Over the next 8 weeks, every weekend, I will offer you a challenge for the following week. These challenges will come from other teachers, researchers, academics and coaches and take on different formats. You can try one, try the ones you like, or try them all. The hope is that it will stimulate thought about your practice, your pupils understanding and their learning and potentially change them for the better.
PE Challenge No. 2: Teach a flipped class.
This week the challenge comes from James Simms, a PE Teacher and Assistant Head, with a clear idea how technology can be used to make learning personalised. Please listen to the video to hear James explain the challenge.
A key part to flipping your class is to ensure you gain evidence of students completing the homework and preparing fully for the next lesson.
Classwork, which traditionally is delivered by presentation and lectures, effectively becomes the homework. Students are given individual responsibility for going through the information at their own pace. This can be incredibly useful if students are unable to master the material in class time, as exam syllabuses ensure that you only have a fixed amount of certain topics before having to move on. There is a significant outlay in preparation for a flipped classroom, especially in making resources, however you can send pupils back to them potentially saving time for yourself with future classes.
More lesson time therefore can be spent checking knowledge and supporting understanding of the information, giving feedback and correcting misconceptions and common errors within class. It allows for class discussion, peer support, scaffolding and tutoring. It also allows greater time for low stakes testing. Low stake tests could take the form of Q and As, multiple choice and short answer tests. It has been shown that testing, rather that repeated studying promotes better long term retention of information. This is enhanced if students then receive corrective feedback.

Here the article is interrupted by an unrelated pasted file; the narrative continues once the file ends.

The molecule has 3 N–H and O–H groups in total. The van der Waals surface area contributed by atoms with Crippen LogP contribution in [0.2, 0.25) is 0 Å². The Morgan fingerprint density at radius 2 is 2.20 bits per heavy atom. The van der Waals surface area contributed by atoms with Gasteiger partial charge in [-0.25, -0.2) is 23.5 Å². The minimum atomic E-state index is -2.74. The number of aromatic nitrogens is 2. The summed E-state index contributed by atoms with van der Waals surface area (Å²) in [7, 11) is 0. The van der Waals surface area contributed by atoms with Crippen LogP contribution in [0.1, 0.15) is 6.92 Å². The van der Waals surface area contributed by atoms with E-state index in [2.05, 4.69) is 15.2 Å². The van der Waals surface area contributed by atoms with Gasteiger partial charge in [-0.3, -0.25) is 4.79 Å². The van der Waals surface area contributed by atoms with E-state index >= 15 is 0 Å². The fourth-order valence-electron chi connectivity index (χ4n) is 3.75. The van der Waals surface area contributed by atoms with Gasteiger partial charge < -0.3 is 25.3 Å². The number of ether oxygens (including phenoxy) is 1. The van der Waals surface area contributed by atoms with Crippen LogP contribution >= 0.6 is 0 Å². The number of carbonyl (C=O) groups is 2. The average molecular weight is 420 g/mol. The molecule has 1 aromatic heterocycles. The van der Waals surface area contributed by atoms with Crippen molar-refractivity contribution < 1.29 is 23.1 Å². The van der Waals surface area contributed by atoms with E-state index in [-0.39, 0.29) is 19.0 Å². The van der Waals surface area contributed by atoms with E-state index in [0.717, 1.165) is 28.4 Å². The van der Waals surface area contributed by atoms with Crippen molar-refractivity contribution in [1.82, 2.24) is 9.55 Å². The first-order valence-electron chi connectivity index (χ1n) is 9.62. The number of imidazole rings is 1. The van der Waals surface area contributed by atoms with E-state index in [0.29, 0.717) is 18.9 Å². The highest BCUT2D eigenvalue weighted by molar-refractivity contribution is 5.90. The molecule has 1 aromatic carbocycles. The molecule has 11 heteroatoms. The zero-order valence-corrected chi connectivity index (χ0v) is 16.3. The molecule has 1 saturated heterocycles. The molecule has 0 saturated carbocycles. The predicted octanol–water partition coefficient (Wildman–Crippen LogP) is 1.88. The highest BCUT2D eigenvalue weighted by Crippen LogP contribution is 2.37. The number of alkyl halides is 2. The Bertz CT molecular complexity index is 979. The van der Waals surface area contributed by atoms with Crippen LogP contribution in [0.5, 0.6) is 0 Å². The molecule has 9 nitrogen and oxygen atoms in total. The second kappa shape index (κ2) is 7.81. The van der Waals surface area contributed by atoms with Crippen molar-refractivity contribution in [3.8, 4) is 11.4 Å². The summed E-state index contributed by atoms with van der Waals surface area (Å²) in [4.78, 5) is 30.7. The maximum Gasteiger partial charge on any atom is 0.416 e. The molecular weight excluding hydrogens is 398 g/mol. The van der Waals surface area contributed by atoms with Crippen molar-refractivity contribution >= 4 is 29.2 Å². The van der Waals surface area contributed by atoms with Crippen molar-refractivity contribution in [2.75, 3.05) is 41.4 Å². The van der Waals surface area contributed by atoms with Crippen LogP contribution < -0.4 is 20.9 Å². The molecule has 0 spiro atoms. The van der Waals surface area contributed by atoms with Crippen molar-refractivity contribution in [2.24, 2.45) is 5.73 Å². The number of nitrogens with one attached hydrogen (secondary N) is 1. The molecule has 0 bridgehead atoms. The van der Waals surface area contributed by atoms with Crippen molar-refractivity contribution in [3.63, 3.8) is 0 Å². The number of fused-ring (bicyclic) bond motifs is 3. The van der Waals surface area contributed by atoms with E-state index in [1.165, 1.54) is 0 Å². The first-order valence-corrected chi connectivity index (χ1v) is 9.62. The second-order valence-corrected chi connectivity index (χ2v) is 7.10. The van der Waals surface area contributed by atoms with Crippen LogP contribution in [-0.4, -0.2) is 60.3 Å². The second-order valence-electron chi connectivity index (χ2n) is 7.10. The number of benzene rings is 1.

Please feel free to contact James directly on Twitter @My_PE_Exam. He is happy to help share his thoughts and advice on how to create an effective flipped classroom and of course supplies excellent resources for you free of charge on his website. However to help you make your own mind on this teaching method, why don’t you give it a try and decide for yourself, and see if it fits the context of your school, students and teaching.
If you decide to accept the challenge, I would love you to share your thoughts. Did it help your teaching or your pupils learning in anyway? What were the outcomes of the challenge, both positive and negative?
You can either post your response to this blog.
Or on Twitter direct to me at @imsporticus
Or on Twitter with the hashtag #pechallenge and I shall collate them.
If you missed the first PE challenge you can find it here.
Good luck and I look forward to hearing from you.